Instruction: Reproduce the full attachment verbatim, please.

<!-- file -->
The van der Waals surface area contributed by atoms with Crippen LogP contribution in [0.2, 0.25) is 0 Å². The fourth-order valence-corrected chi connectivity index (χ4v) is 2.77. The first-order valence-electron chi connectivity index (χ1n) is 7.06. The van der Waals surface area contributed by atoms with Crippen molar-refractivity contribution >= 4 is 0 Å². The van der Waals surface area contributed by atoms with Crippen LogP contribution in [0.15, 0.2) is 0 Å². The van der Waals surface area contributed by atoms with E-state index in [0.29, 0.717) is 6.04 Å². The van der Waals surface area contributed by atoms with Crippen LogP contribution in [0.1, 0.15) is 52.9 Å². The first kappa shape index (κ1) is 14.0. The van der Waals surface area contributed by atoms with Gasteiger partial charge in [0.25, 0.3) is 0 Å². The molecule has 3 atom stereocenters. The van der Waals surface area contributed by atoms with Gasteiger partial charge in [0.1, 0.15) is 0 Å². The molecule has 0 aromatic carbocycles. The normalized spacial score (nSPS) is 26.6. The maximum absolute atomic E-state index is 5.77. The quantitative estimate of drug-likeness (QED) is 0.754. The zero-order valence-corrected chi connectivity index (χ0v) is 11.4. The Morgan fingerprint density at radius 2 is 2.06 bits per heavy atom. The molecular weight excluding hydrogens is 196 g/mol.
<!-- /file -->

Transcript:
The van der Waals surface area contributed by atoms with Crippen LogP contribution in [0.2, 0.25) is 0 Å². The fourth-order valence-corrected chi connectivity index (χ4v) is 2.77. The first-order valence-electron chi connectivity index (χ1n) is 7.06. The van der Waals surface area contributed by atoms with Crippen molar-refractivity contribution >= 4 is 0 Å². The van der Waals surface area contributed by atoms with Crippen LogP contribution in [0.15, 0.2) is 0 Å². The van der Waals surface area contributed by atoms with E-state index in [0.29, 0.717) is 6.04 Å². The van der Waals surface area contributed by atoms with Crippen LogP contribution in [0.1, 0.15) is 52.9 Å². The first kappa shape index (κ1) is 14.0. The van der Waals surface area contributed by atoms with Gasteiger partial charge in [0.25, 0.3) is 0 Å². The molecule has 3 atom stereocenters. The van der Waals surface area contributed by atoms with Gasteiger partial charge in [0.1, 0.15) is 0 Å². The molecule has 0 aromatic carbocycles. The normalized spacial score (nSPS) is 26.6. The maximum absolute atomic E-state index is 5.77. The quantitative estimate of drug-likeness (QED) is 0.754. The zero-order valence-corrected chi connectivity index (χ0v) is 11.4. The Morgan fingerprint density at radius 2 is 2.06 bits per heavy atom. The molecular weight excluding hydrogens is 196 g/mol.